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Coverage of the Plastic Fantastic program on DHub

This article about the Plastic Fantastic program as originally published on DHub.

Fusing 3D print technology with indigenous culture in an innovative approach to increase school attendance in the remote community of Milingimbi, North East Arnhem Land, has unleashed Yolngu ingenuity and created a unique way to recycle plastic waste.

With diverse applications spanning medicine, engineering, art, design and the domestic realm, 3D printing is fast proving to be one of the most adaptable and innovative technologies of the 21st century. The impact of this technology has reached North East Arnhem Land where it is allowing Yolngu to design and produce objects, from phone covers to sunglasses and children’s toys, while revolutionising cross-cultural STEM education.

Jacob Djelungee sporting his 3D printed sunglasses and custom designed name tag. Photo by Modfab

Jacob Djelungee sporting his 3D printed sunglasses and custom designed name tag. Photo by Modfab

“I knew it couldn’t be a novelty project, it would need to be devised in such a way that it had longevity as well as being accessible and relevant to Yolngu”, says Lisa Somerville, Community Development and Business Support Specialist with Arnhem Land Progress Aboriginal Corporation (ALPA) who spearheaded the project. Somerville had been following 3D printing advancements for some time and knew there would be scope to bring the technology to Arnhem Land. She just needed to wait for the right opportunity.

When ALPA was looking for incentives for the school attendance program all of the elements seemed to come together. Plastic Fantastic is the name given to the project, in which students with 100% school attendance are rewarded by designing and making their own toys, sunglasses and any other conceivable object using 3D printing.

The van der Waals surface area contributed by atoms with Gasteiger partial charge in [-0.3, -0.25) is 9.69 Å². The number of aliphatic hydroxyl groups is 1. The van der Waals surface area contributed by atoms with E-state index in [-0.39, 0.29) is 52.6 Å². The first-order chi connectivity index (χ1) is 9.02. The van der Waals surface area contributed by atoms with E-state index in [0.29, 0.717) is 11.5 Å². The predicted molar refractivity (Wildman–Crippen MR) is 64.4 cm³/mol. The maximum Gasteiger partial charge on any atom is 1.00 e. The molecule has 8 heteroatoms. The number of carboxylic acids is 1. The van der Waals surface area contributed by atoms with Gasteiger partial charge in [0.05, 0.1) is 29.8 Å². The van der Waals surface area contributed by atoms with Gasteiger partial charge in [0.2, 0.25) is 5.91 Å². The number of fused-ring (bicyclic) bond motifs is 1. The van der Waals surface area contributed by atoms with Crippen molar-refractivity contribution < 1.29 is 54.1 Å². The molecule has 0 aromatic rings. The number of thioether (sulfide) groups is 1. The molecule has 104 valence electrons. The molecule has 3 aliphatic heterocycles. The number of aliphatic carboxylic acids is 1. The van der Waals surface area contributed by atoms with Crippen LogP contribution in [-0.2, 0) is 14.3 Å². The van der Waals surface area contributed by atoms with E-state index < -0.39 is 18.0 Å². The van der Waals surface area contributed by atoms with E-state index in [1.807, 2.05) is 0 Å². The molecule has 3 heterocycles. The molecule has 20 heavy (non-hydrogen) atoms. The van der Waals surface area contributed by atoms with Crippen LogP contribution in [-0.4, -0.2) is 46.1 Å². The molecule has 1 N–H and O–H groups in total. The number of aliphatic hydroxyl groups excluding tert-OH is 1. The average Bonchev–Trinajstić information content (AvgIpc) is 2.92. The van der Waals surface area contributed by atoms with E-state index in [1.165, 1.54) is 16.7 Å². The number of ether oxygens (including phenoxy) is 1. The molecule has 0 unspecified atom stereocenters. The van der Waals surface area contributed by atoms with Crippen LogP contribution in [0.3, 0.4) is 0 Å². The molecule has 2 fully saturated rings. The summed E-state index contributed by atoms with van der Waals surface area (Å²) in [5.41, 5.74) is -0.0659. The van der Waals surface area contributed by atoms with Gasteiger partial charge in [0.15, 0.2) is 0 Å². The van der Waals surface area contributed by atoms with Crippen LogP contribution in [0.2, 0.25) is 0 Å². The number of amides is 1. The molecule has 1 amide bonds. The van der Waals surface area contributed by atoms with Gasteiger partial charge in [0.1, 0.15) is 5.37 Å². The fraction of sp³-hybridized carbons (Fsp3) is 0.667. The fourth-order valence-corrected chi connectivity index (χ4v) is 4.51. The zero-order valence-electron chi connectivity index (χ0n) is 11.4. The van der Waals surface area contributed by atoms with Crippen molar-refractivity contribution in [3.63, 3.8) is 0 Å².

Two main elements were necessary for the program’s longevity. Firstly, Yolngu elders would be trained in the technology and software so that they could teach the students and lead the program. Secondly, they would need to ensure that the materials used for 3D printing would be readily available in the community of Milingimbi, an island approximately 500km East of Darwin. “When I learned about the Filabot machine and realised that we could potentially recycle plastics found around the community it was such an exciting revelation,” says Somerville.

Kantilla’s personalised iPhone cover drawn in CAD software, ready to be printed. Photo by Modfab

Kantilla’s personalised iPhone cover drawn in CAD software, ready to be printed. Photo by Modfab

Enlisting the help of Modfab Pty Ltd, a company dedicated to 3D print education, a cross-cultural training program was devised and necessary technical modifications were made to the Filabot machine enabling it work with the types of plastic available on the island, mainly PBE and HTPE plastics from milk and soft drink bottles. “We created a machine that didn’t exist in the world. Not many people are looking at recycling their materials to use with this technology.”

Plastic bottles are collected from around the community, cleaned and sorted then shredded and fed into the Filabot, where the plastic is heated and squeezed out in spaghetti-like strands. These strands are fed onto a spool of the 3D printer, which then builds up the object drawn in CAD software layer by layer.

According to Somerville, “3D printing is all about drawing, so this fits with Yolngu who have been drawing their inherited designs for tens of thousands of years. The fact that it is a visual process, that participants are drawing and creating a physical object, has made the software very easy to grasp, even for elders who have previously had little to no experience using computers. The visual-spatial way of learning also eliminates language and literacy barriers.”